Anderson’s Favorite Albums of 2020


Still from the music video for “Kyoto” by Phoebe Bridgers. (Courtesy Vevo and Phoebe Bridgers)

By Cade Anderson, Arts Writer


What a year. There were several concerts I was looking forward to in 2020 — most of all, Goth Babe and Orville Peck. I did get to see Poppy with some friends in January before we knew what was to come in March, but the rest of my concert plans were quickly tossed into oblivion. That said, I had no shortage of stellar new music to experience this year. Here are the 2020 albums that not only solidified themselves as some of my all-time favorites — but will also go down in history as the music that carried me through a global pandemic.

4. “Dreamland” 

This dreamy and aptly-titled album by Glass Animals was released four years after the iconic and internationally successful “How To Be A Human Being.” 

Album artwork for “Dreamland” by Glass Animals. (Courtesy Glass Animals)

Fans like myself were delighted to get more of that ineffable, sticky, organic sound that Glass Animals is known for — but “Dreamland” also shows that the group is headed in a distinctly new direction. “Space Ghost Coast to Coast” and “Melon and the Coconut” blend the album’s airy, 8-bit tunes with new rap-influenced tempos and vocals. Glass Animals also collaborated with Denzel Curry on this record to create the pop hip-hop hit “Tokyo Drifting,” which was released ahead of the rest of the album as a single. 

“Dreamland” is a clever neo-pop album that added a lot of color to a very grayscale year. Lyrics from “Heat Waves” keep running in my head, taking me to a pandemic-free world of summertime heat and freedom with “Sometimes, all I think about is you / Late nights in the middle of June / Heatwaves been faking me out / Can’t make you happier now” and “Road shimmer wigglin’ the vision / Heat, heat waves, I’m swimmin’ in a mirror.” 

3. “Angelyne” and “Sadie & Maud” 

Single artwork for “Angelyne” by Prince Innocence, featuring duo members Talvi Faustmann and Josh McIntyre. (Courtesy Prince Innocence)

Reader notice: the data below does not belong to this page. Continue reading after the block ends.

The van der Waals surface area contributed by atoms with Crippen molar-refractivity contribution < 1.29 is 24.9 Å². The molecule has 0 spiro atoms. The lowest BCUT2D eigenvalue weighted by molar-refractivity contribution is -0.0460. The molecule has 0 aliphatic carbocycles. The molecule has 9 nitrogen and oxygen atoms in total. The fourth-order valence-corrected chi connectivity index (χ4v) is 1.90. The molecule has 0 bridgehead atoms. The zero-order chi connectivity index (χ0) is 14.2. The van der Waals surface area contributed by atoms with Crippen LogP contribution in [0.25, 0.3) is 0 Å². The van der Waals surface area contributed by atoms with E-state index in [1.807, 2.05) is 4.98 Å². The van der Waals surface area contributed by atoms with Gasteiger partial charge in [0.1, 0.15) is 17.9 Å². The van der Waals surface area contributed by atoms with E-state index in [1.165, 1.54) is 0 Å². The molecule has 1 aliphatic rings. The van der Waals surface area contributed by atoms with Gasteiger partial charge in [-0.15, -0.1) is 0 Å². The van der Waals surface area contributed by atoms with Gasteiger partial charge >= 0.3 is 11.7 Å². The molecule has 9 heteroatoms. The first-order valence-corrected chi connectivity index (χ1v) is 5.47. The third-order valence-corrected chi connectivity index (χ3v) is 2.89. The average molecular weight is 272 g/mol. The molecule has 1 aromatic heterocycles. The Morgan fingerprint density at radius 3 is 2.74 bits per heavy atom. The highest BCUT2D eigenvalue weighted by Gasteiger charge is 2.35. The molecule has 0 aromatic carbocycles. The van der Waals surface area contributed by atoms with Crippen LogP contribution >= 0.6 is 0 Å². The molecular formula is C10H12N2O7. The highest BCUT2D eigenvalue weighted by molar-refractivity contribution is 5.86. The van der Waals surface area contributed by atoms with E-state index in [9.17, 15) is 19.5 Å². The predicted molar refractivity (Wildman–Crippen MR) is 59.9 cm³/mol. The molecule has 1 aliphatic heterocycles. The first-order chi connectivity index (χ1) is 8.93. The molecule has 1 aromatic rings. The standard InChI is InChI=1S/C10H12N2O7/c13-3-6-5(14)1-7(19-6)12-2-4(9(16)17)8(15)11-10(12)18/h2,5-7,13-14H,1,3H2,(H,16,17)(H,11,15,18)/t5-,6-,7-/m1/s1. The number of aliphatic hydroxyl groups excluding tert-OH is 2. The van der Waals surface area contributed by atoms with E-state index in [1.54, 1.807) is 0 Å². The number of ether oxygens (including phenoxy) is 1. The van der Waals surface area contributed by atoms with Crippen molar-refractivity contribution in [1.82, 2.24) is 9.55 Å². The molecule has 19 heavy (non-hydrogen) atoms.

Alright, I know these two singles aren’t albums of their own, but they’re simply too addicting and unique to be excluded from this list. Both of these self-released tracks offer an ethereal feel that’s uniquely Prince Innocence. Yet, the tracks also mark the Toronto duo’s ability to gracefully evolve their sound over time, as “Angelyne” and “Sadie & Maud” are considerably more bass-heavy and trance-inducing than past songs — in a good way. The lush and glittery “Sadie & Maud” practically commands listeners to sway to its beat. The hypnotic “Angelyne” boasts a level of depth and texture that I’d argue tops all their previous work.

Considering I had these singles on repeat at home for two months straight, I’m just grateful that my partner likes them, too. He called Prince & Innocence’s style “calm house music,” and I like that description a lot. Their sound makes me feel like I’m either dancing at a hazy dystopian nightclub or astral projecting, or both. 

2. “Zeros”

Declan McKenna performs “Zeros” for a live virtual audience on Sept. 8, 2020. (Courtesy DIY Magazine)

The live broadcast of Declan McKenna’s “Zeros” was the only concert I “attended” during the pandemic, and it was worth every minute. Recorded in August 2019 and released in September 2020, this album is electrifying. It explores what it’s like to grow up and feel anger towards the false story you were sold about the world, and its themes of apocalypse and global struggle couldn’t be more relevant. I’m grateful for the creative work that went into “Zeros” — because screaming along to “You Better Believe!!!” and “Rapture” was a surprisingly cathartic experience for me this year. You can check out my in-depth thoughts on the record here.

1. “Punisher” 

I have my best friend from back home in Georgia to thank for convincing me to explore what turned out to be a life-changing album. Although I was late to joining the Phoebe Bridgers fanbase, after the spiritual transcendence I experienced while watching the “Kyoto” music video, there was certainly no turning back for me. I think I’ll always tear up when I see her zoom across bad green screen images of city skylines and a Komodo dragon, as she sings, “I don’t forgive you / But please don’t hold me to it / Born under Scorpio skies / I wanted to see the world.” 

Still from the music video for “Kyoto” by Phoebe Bridgers. (Courtesy Vevo and Phoebe Bridgers)

“Kyoto” is an unmatched lyrical and vocal wonder, and at the end of the day, it’s the reason this album is on my list. But the entire record is beautiful. Tracks like “Garden Song,” “Punisher,” “Halloween,” “Moon Song” and “Graceland Too” together form an enchanting landscape of folksy elegies. “Punisher” is an album saturated with Bridgers’ curiosity about being alive on this planet, as well as her longing for reconciliation with loved ones and past versions of herself. These themes hit particularly heavily during the anxiety and isolation of 2020.

Phoebe Bridgers continues to mesmerize us with her vulnerable songwriting and her reimagining of the emo, folk and indie-pop genres. I can’t wait to see where she takes us in 2021.


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